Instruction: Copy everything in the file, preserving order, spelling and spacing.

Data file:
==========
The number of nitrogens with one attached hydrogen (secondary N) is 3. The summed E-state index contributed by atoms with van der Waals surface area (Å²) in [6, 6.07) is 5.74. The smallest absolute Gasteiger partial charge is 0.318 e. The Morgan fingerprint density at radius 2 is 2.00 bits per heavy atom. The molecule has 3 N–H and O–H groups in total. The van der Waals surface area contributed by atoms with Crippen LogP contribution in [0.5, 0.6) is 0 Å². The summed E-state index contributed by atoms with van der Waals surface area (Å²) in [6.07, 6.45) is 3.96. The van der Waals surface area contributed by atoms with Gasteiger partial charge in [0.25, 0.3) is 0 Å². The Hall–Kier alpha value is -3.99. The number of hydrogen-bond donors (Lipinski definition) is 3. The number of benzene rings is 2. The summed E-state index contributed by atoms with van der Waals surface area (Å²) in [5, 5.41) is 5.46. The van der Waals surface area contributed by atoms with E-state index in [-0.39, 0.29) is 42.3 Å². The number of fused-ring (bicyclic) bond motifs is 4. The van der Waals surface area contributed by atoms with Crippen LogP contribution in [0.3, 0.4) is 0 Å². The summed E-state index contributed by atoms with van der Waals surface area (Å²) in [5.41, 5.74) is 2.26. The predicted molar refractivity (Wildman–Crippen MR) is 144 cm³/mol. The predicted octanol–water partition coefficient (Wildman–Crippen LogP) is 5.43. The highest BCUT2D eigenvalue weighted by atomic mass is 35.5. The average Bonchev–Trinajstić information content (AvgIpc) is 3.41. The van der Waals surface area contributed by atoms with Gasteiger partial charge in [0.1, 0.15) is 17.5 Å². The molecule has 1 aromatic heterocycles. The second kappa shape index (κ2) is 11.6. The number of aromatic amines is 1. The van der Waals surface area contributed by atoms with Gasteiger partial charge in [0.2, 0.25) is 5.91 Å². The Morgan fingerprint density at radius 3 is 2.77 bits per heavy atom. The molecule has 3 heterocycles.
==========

The number of nitrogens with one attached hydrogen (secondary N) is 3. The summed E-state index contributed by atoms with van der Waals surface area (Å²) in [6, 6.07) is 5.74. The smallest absolute Gasteiger partial charge is 0.318 e. The Morgan fingerprint density at radius 2 is 2.00 bits per heavy atom. The molecule has 3 N–H and O–H groups in total. The van der Waals surface area contributed by atoms with Crippen LogP contribution in [0.5, 0.6) is 0 Å². The summed E-state index contributed by atoms with van der Waals surface area (Å²) in [6.07, 6.45) is 3.96. The van der Waals surface area contributed by atoms with Gasteiger partial charge in [0.25, 0.3) is 0 Å². The Hall–Kier alpha value is -3.99. The number of hydrogen-bond donors (Lipinski definition) is 3. The number of benzene rings is 2. The summed E-state index contributed by atoms with van der Waals surface area (Å²) in [5, 5.41) is 5.46. The van der Waals surface area contributed by atoms with E-state index in [-0.39, 0.29) is 42.3 Å². The number of fused-ring (bicyclic) bond motifs is 4. The van der Waals surface area contributed by atoms with Crippen LogP contribution in [0.3, 0.4) is 0 Å². The summed E-state index contributed by atoms with van der Waals surface area (Å²) in [5.41, 5.74) is 2.26. The predicted molar refractivity (Wildman–Crippen MR) is 144 cm³/mol. The predicted octanol–water partition coefficient (Wildman–Crippen LogP) is 5.43. The highest BCUT2D eigenvalue weighted by atomic mass is 35.5. The average Bonchev–Trinajstić information content (AvgIpc) is 3.41. The van der Waals surface area contributed by atoms with Gasteiger partial charge in [0.1, 0.15) is 17.5 Å². The molecule has 1 aromatic heterocycles. The second kappa shape index (κ2) is 11.6. The number of aromatic amines is 1. The van der Waals surface area contributed by atoms with Gasteiger partial charge in [0.2, 0.25) is 5.91 Å². The Morgan fingerprint density at radius 3 is 2.77 bits per heavy atom. The molecule has 3 heterocycles.